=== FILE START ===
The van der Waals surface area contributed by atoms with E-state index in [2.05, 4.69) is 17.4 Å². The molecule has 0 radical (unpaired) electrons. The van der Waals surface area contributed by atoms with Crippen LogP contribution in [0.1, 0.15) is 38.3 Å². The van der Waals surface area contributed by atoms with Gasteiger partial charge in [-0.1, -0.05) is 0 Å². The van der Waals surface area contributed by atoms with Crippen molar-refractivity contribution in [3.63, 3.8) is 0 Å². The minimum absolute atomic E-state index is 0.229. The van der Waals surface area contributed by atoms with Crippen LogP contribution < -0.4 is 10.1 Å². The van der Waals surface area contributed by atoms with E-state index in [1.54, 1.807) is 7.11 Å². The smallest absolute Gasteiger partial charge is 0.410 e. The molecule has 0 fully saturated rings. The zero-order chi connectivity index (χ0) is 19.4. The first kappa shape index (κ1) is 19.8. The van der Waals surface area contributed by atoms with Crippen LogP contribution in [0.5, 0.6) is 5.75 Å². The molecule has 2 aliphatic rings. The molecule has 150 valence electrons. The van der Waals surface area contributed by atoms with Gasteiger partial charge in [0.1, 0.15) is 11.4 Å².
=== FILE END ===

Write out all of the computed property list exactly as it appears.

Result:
The van der Waals surface area contributed by atoms with E-state index in [2.05, 4.69) is 17.4 Å². The molecule has 0 radical (unpaired) electrons. The van der Waals surface area contributed by atoms with Crippen LogP contribution in [0.1, 0.15) is 38.3 Å². The van der Waals surface area contributed by atoms with Gasteiger partial charge in [-0.1, -0.05) is 0 Å². The van der Waals surface area contributed by atoms with Crippen molar-refractivity contribution in [3.63, 3.8) is 0 Å². The minimum absolute atomic E-state index is 0.229. The van der Waals surface area contributed by atoms with Crippen LogP contribution < -0.4 is 10.1 Å². The van der Waals surface area contributed by atoms with E-state index in [1.54, 1.807) is 7.11 Å². The smallest absolute Gasteiger partial charge is 0.410 e. The molecule has 0 fully saturated rings. The zero-order chi connectivity index (χ0) is 19.4. The first kappa shape index (κ1) is 19.8. The van der Waals surface area contributed by atoms with Crippen LogP contribution in [0.5, 0.6) is 5.75 Å². The molecule has 2 aliphatic rings. The molecule has 150 valence electrons. The van der Waals surface area contributed by atoms with Gasteiger partial charge in [0.1, 0.15) is 11.4 Å².